This week our family have hit another parenting milestone; our 14 year old is about to sit his first exams! This has left me puzzling how I can best support him to accomplish revision success, without heading into the minefield of teenage resistance!
In Part 1 of my revision series I discussed how to identify the goals of revision and engage in a joint planning phase with your child. Today I’m looking at the how to of revision.
What does your child need to do to achieve revision success?
What The Research Says…
As parents it’s easy to feel alienated by the technology that our children are using to study with. I know that when I was revising I created hand written notes, read paper versions of books and created colour coded index cards!
When my children are revising it often looks the same as when they’re relaxing – laptop open, headphones on and a glazed expression!
These strategies for revising have been popular for years:
- Re-reading notes
- Highlighting sections of text
- Re-writing notes
These are certainly strategies that I have used, but it turns out that trying to memorise information is NOT the most effective revision strategy!
Research shows that the key to retaining information is to become deeply engaged with the material, in educational terms this is called a ‘depth of processing’, and helps the information get deposited for the long term in your memory bank.
My Favourite 5 Strategies For Engagement
If engagement is the key to revision success, how can we find activities that create this depth of processing for our children?
Here are my Favourite 5 strategies that increase engagement whilst addressing the goals of revision (understanding, synthesis, recall, consolidation and reflection).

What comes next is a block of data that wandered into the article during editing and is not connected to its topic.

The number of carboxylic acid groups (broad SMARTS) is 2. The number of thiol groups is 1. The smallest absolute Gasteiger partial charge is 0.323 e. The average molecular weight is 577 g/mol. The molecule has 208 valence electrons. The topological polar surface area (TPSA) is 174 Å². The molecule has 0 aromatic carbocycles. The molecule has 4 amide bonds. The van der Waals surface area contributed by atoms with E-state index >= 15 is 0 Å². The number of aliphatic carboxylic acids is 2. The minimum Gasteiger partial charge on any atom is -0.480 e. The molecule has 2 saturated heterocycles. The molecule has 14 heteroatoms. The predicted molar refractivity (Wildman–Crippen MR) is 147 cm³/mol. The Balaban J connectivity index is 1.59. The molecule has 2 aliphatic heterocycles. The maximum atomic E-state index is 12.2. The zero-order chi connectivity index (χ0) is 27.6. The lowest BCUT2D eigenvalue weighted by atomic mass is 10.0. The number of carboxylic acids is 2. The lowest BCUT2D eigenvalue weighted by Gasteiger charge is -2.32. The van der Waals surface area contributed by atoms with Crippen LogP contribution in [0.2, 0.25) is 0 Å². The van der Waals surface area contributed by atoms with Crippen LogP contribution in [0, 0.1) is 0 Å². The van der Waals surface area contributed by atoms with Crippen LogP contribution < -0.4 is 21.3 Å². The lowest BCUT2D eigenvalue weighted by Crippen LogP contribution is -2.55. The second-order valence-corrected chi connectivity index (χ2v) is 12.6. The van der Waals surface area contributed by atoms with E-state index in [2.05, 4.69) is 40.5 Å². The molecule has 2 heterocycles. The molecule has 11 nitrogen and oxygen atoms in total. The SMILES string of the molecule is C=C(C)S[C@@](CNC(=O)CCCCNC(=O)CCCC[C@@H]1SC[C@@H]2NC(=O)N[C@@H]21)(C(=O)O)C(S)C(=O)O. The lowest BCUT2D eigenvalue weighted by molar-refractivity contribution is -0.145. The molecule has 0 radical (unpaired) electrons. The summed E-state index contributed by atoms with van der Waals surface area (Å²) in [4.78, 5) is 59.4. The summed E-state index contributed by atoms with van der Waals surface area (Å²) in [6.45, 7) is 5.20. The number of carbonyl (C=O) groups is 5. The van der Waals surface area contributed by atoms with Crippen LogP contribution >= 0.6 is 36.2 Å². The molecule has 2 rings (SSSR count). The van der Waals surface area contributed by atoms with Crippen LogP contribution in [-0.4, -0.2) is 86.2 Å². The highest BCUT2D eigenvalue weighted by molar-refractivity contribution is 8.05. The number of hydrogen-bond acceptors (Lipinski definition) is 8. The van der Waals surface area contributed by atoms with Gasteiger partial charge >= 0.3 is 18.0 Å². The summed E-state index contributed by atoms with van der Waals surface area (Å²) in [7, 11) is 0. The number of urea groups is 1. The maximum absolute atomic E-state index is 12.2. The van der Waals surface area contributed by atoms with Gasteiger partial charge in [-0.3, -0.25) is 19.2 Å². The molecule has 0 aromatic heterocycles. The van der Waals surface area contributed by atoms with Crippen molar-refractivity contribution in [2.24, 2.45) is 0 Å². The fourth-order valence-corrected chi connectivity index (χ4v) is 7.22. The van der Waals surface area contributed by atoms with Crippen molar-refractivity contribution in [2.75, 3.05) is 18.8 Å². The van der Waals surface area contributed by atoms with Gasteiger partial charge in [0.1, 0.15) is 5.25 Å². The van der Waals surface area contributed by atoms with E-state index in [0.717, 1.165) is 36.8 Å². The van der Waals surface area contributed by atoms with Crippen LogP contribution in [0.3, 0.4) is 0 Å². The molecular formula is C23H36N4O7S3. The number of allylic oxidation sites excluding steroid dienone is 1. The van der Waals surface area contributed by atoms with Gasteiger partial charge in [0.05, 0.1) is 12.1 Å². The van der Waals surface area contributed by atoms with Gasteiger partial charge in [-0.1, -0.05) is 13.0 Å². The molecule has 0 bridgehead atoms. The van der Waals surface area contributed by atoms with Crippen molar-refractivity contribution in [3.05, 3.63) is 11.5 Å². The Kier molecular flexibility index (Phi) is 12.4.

- 3 Qs (Quick Quiz Questions) – create questions using your notes, write out a corresponding answer sheet then put the quiz away and test yourself in a couple of days. Research shows that repeated testing is a successful strategy for raising engagement, and leaving a few days between revising and testing is the most effective way.
- Quizlet – quizlet is an awesome online tool that allows you to make flash cards which you can then use in activities against the clock such as pairing, questioning and testing. Research shows that practicing retrieving information is one of the best ways to retain it.
- SWOT Analysis (Strengths, Weaknesses, Opportunities and Threats) – SWOT Analysis is a great revision tool to encourage you to re-think ideas and make new connections, especially good for humanities and English. You can download a template here .
- Mind Mapping – this creative tool increases engagement by finding connections and practicing retrieving information. Mind maps can be colourful and elaborate or simple and streamlined, Tony Busan (the father of mind maps) has some inspiring examples of mind maps here.
- Fishbone Diagram – this is a great tool to summarise multiple ideas and can form the basis of an essay plan for written subjects. Check out my example of a fishbone diagram based on this revision series below. You can download a template here.
So good luck to all the Mum & Dad’s out there supporting their teens through the exam minefields over the next few weeks!